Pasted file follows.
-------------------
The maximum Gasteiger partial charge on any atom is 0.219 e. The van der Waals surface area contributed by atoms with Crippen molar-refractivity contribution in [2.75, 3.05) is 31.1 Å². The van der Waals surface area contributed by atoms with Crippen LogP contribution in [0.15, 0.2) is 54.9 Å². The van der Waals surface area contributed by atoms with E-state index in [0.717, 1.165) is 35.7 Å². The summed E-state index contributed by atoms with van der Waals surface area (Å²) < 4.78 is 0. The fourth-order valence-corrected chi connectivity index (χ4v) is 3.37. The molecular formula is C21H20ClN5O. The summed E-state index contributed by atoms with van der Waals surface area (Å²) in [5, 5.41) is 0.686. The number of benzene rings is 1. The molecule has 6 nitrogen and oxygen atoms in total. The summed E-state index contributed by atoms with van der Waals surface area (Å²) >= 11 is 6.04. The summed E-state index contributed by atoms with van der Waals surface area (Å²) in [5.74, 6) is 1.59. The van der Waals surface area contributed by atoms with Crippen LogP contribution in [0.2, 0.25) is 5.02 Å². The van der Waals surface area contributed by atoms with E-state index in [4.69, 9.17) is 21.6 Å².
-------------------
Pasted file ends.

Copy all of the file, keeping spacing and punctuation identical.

The maximum Gasteiger partial charge on any atom is 0.219 e. The van der Waals surface area contributed by atoms with Crippen molar-refractivity contribution in [2.75, 3.05) is 31.1 Å². The van der Waals surface area contributed by atoms with Crippen LogP contribution in [0.15, 0.2) is 54.9 Å². The van der Waals surface area contributed by atoms with E-state index in [0.717, 1.165) is 35.7 Å². The summed E-state index contributed by atoms with van der Waals surface area (Å²) < 4.78 is 0. The fourth-order valence-corrected chi connectivity index (χ4v) is 3.37. The molecular formula is C21H20ClN5O. The summed E-state index contributed by atoms with van der Waals surface area (Å²) in [5, 5.41) is 0.686. The number of benzene rings is 1. The molecule has 6 nitrogen and oxygen atoms in total. The summed E-state index contributed by atoms with van der Waals surface area (Å²) >= 11 is 6.04. The summed E-state index contributed by atoms with van der Waals surface area (Å²) in [5.74, 6) is 1.59. The van der Waals surface area contributed by atoms with Crippen LogP contribution in [0.2, 0.25) is 5.02 Å². The van der Waals surface area contributed by atoms with E-state index in [4.69, 9.17) is 21.6 Å².